This change will take place starting on April 26, unless subscribers opt out. An example that WSJ gives is that advertisers would be able to know if a user is interested in things like buying a car or cooking. We imagine that this kind of tracking could reveal a user’s specific interests and spending habits.
T-Mobile flagship store in Time Square as customers lined up for the OnePlus 7 Pro pop-up event (2019)
Though these things about a user are quite private, T-Mobile clarifies on its website that it does not tie tracked data with the users name, but will instead use a unique ID specific to advertising. Here’s what T-Mobile says about advertising data in the account page where you can opt out of this.
When used for advertising, this data includes information like apps on your device and your use of them, which we get from your T-Mobile broadband, device, and network diagnostic information. This information is tied to a mobile advertising ID that does not directly identify you. This means these advertising services do not use identifiers like your name, SSN, or address.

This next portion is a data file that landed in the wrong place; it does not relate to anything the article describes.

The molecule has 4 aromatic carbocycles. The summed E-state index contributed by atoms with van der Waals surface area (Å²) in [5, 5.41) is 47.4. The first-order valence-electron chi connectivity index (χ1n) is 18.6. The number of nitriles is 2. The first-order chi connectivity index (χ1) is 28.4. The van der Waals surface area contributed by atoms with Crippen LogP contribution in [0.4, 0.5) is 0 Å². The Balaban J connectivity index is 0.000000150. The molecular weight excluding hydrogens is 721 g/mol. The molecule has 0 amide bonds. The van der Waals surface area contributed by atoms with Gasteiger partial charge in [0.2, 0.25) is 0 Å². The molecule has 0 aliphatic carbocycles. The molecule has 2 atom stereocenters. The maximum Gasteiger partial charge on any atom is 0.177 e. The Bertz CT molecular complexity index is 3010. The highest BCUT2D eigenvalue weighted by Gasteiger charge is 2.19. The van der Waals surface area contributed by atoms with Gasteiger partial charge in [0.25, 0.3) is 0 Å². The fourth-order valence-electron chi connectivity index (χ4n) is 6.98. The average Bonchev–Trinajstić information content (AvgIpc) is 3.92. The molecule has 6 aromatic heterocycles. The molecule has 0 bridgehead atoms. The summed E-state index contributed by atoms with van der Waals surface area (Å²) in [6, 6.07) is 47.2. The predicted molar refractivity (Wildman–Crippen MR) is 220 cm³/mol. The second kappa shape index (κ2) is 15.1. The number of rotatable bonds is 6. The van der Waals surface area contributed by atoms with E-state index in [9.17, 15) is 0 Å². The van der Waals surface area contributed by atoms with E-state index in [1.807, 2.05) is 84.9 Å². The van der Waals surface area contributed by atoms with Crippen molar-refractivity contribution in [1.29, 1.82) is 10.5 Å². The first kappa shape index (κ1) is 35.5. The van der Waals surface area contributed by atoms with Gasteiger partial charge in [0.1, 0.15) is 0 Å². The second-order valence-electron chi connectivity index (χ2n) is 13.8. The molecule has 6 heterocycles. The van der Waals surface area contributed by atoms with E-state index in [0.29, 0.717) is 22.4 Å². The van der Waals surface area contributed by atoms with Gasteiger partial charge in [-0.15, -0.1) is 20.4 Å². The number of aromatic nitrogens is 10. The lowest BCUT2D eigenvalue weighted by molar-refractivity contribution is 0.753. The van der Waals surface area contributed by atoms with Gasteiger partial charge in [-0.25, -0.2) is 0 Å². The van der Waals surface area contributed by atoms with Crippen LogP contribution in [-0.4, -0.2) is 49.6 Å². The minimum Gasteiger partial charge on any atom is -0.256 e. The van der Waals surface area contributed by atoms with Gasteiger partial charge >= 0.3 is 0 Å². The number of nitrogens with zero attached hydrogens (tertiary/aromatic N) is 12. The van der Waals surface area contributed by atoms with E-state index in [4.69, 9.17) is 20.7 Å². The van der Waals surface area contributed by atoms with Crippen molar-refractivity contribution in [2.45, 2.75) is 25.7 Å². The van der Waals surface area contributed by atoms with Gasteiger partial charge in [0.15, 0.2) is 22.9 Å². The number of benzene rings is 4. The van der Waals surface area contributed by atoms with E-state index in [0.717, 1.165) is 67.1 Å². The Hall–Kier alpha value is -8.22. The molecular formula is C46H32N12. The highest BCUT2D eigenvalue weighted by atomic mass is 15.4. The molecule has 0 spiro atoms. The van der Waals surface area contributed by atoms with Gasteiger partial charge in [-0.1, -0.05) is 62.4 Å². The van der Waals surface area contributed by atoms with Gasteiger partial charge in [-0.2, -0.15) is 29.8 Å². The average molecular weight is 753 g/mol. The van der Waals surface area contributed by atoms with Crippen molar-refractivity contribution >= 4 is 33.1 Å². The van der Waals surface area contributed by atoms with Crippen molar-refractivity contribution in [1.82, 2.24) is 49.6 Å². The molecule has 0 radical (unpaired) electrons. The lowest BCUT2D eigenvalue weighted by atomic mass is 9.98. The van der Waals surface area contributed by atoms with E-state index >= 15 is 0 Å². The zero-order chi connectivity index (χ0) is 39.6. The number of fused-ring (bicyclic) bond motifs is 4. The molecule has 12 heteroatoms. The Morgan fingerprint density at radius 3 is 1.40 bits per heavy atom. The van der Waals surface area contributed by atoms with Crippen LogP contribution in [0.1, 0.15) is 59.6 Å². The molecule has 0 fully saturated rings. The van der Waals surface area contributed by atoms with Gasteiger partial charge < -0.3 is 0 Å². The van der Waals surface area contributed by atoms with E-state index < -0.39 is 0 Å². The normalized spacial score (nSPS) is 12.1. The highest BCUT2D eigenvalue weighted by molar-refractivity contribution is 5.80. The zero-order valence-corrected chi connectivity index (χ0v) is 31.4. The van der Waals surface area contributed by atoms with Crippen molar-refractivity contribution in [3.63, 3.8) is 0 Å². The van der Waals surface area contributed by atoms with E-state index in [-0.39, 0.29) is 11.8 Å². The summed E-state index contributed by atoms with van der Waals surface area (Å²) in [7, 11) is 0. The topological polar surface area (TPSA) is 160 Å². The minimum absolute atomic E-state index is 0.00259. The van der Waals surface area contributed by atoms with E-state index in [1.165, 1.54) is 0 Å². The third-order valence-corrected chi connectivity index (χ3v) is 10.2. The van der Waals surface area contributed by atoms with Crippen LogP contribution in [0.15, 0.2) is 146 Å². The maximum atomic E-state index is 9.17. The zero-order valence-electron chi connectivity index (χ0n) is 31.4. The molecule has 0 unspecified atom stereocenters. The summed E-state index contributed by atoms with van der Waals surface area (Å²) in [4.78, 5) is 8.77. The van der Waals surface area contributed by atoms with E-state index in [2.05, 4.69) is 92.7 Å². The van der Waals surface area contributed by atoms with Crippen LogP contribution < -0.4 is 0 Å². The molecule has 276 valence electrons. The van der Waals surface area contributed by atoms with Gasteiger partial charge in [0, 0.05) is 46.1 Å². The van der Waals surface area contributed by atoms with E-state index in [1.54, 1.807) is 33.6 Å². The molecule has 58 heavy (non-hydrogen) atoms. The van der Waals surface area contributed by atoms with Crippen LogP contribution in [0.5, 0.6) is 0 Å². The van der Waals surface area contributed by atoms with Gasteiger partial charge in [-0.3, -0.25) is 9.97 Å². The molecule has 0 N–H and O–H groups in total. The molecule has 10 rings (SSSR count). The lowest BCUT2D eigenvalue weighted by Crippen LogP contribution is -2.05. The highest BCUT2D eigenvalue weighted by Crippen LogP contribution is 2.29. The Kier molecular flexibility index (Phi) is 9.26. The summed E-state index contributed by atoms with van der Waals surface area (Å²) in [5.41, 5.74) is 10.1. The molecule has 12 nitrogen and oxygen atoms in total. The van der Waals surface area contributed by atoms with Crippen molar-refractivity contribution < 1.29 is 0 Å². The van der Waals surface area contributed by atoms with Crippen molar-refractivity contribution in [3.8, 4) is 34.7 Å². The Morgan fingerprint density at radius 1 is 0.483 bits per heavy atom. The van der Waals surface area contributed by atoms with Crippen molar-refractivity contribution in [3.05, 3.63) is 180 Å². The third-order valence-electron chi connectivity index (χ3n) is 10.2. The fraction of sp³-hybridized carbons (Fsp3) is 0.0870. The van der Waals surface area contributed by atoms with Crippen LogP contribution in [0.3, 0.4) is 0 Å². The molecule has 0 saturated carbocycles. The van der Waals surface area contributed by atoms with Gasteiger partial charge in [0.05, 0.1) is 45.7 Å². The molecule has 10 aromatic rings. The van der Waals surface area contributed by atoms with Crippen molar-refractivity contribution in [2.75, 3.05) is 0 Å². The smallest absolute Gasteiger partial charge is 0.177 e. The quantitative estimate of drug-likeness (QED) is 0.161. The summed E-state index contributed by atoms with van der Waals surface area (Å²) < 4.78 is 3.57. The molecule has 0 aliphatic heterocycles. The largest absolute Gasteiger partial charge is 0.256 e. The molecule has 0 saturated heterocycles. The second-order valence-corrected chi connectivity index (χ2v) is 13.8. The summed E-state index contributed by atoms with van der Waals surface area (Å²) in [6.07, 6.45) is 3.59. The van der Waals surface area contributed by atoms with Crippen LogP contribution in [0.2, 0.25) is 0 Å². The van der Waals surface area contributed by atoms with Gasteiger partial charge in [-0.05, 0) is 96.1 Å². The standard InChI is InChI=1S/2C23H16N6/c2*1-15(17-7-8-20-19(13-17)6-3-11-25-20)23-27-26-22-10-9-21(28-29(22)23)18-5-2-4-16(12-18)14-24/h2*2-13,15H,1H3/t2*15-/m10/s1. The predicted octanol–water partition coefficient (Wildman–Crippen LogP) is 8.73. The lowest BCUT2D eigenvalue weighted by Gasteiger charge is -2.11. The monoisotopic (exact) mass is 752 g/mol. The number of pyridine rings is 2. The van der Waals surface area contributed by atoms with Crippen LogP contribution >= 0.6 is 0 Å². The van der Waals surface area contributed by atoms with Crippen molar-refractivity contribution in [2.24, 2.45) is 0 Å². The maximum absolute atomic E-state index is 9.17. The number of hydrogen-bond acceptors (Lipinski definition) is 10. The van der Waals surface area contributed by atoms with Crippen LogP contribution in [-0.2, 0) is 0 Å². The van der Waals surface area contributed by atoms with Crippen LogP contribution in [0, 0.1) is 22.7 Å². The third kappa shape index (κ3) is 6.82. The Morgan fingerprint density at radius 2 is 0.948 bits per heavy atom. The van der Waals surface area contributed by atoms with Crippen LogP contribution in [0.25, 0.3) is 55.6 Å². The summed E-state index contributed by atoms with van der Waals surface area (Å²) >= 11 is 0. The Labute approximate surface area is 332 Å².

This change will affect not only T-Mobile customers, but also Sprint and Metro by T-Mobile subscribers. Sprint had another third-party advertising program, but that one only tracked data if users opted-in for personalized ads.
If you wish to opt out of T-Mobile’s personalized ad program before it goes into effect, you can sign into the My T-Mobile app, tap MORE > Advertising & Analytics > and toggle off “Use my data to make ads more relevant to me”. If your account has multiple lines, you need to do this for each line. If you’re on another US carrier and want to check if your have advertising data ticked on, check the Via link to see instruction on how to opt out.